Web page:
Distribution of seagrass and other macrophytes

Seagrass beds are of great ecological significance in shallow bays, estuaries and coastal lakes but are frequently under threat from dredging, eutrophication and other consequences of human activity. Ocean colour sensors such as SeaWiFS are of little use for monitoring these ecosystems because of their low spatial resolution. Remote sensors such as Landsat Thematic Mapper, although spectrally limited, do have potential for this purpose because of their high ground-level resolution —30 m in the case of Landsat TM. With the help of in situ measurements of reflectance spectra of various seagrass and macroalgal species, and of Kd(l) spectra at the sampling sites, Dekker et al. (2005) were able to use atmospherically corrected Landsat TM images to retrospectively monitor four seagrass species over a 14-year period in Wallis Lake - a shallow coastal tidal lake on the East coast of Australia. A substantial reduction in the area of Zostera beds was observed, but little change in the area occupied by Posidonia, Ruppia and Halophila. Sagawa et al. (2008), used data from the IKONOS satellite sensor, which has bands in the blue, green, red and infrared, and a resolution of 4 m, to map seagrass beds in Funakoshi Bay, Honshu Island, Japan. Phinn et al. (2008) used remote sensing to map seagrass species, cover and biomass in shallow (<3.0 m depth) waters in Moreton Bay (Australia). Ground-truth validation was achieved with underwater photography, and sampling of the benthos, along transects. The airborne CASI hyperspectral sensor was found to perform best, followed by Quickbird 2 (spacecraft at 450 km altitude; blue, green, red, near-infrared bands; 2.4 m ground-level resolution), followed by Landsat TM.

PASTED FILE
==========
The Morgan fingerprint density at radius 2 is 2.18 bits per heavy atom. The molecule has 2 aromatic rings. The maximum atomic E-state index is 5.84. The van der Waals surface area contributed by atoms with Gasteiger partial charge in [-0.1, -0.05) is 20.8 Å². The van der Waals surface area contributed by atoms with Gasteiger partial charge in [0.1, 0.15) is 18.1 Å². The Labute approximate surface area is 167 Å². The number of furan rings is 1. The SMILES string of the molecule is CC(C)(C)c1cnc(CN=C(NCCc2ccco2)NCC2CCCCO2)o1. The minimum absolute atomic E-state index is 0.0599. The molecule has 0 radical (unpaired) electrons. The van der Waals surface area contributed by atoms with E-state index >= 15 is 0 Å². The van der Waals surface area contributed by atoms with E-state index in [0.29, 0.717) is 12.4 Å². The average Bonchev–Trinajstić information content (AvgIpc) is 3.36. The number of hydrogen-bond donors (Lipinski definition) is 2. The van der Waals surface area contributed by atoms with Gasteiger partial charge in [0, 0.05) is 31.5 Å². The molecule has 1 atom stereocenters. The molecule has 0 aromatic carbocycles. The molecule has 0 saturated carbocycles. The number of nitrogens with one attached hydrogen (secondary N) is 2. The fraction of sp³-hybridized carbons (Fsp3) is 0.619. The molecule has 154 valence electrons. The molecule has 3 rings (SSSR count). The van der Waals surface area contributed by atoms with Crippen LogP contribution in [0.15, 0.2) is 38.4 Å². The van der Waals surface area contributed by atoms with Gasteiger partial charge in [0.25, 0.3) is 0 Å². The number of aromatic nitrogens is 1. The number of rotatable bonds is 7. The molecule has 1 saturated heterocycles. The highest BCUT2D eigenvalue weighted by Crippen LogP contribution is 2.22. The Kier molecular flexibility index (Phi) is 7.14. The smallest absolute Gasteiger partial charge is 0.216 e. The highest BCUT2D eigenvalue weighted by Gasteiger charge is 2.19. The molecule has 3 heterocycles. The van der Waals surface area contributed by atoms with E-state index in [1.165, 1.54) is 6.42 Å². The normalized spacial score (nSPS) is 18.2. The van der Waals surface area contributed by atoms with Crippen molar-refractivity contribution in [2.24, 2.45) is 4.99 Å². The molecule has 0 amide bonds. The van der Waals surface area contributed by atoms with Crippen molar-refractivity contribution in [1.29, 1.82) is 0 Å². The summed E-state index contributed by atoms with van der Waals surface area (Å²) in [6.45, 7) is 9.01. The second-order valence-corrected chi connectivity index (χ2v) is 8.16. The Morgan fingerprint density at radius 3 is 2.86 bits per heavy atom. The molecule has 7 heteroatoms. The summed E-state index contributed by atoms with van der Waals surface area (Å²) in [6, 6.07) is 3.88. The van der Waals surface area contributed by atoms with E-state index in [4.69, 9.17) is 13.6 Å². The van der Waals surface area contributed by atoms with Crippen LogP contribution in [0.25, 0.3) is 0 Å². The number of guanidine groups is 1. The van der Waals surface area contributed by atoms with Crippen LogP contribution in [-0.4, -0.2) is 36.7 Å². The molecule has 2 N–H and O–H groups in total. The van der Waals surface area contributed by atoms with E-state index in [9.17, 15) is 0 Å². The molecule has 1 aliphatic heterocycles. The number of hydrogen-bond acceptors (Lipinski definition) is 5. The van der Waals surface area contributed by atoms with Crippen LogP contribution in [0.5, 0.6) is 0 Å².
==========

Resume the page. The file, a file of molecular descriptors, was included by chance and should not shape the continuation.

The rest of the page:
In the narrow shallow perimeter off rocky shores, extensive beds of large brown algae frequently occur, and are of great ecological significance. Simms and Dubois (2001) used satellite images recorded by Landsat TM (blues, green and red bands) and the SPOT HRV sensor (green and red bands), together with scuba diving inventories and in situ reflectance data, to follow seasonal variation in kelp (Laminaria longicruris) beds in the Baie des Chaleurs (Gulf of St Lawrence, Quebec, Canada).

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